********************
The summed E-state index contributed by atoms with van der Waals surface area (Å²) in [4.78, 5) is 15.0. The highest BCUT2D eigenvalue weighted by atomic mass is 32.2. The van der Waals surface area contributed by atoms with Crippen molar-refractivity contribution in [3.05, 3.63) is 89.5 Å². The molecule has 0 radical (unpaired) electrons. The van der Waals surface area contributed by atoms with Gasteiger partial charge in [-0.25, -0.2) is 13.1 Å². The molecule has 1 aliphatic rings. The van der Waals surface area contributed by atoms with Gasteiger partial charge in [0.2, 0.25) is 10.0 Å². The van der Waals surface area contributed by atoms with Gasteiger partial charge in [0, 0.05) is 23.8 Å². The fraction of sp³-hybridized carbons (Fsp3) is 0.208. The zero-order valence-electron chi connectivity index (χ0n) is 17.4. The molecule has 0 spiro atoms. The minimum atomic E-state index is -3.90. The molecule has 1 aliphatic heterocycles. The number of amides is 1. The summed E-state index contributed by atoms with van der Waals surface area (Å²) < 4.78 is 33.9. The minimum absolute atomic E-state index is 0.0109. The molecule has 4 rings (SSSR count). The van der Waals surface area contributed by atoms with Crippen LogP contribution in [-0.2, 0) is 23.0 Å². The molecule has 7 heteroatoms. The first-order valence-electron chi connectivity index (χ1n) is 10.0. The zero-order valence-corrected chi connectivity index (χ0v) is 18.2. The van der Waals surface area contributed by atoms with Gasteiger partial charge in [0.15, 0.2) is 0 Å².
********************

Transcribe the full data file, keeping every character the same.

The summed E-state index contributed by atoms with van der Waals surface area (Å²) in [4.78, 5) is 15.0. The highest BCUT2D eigenvalue weighted by atomic mass is 32.2. The van der Waals surface area contributed by atoms with Crippen molar-refractivity contribution in [3.05, 3.63) is 89.5 Å². The molecule has 0 radical (unpaired) electrons. The van der Waals surface area contributed by atoms with Gasteiger partial charge in [-0.25, -0.2) is 13.1 Å². The molecule has 1 aliphatic rings. The van der Waals surface area contributed by atoms with Gasteiger partial charge in [0.2, 0.25) is 10.0 Å². The van der Waals surface area contributed by atoms with Gasteiger partial charge in [0, 0.05) is 23.8 Å². The fraction of sp³-hybridized carbons (Fsp3) is 0.208. The zero-order valence-electron chi connectivity index (χ0n) is 17.4. The molecule has 0 spiro atoms. The minimum atomic E-state index is -3.90. The molecule has 1 aliphatic heterocycles. The number of amides is 1. The summed E-state index contributed by atoms with van der Waals surface area (Å²) < 4.78 is 33.9. The minimum absolute atomic E-state index is 0.0109. The molecule has 4 rings (SSSR count). The van der Waals surface area contributed by atoms with Crippen LogP contribution in [-0.2, 0) is 23.0 Å². The molecule has 7 heteroatoms. The first-order valence-electron chi connectivity index (χ1n) is 10.0. The zero-order valence-corrected chi connectivity index (χ0v) is 18.2. The van der Waals surface area contributed by atoms with Gasteiger partial charge in [0.15, 0.2) is 0 Å².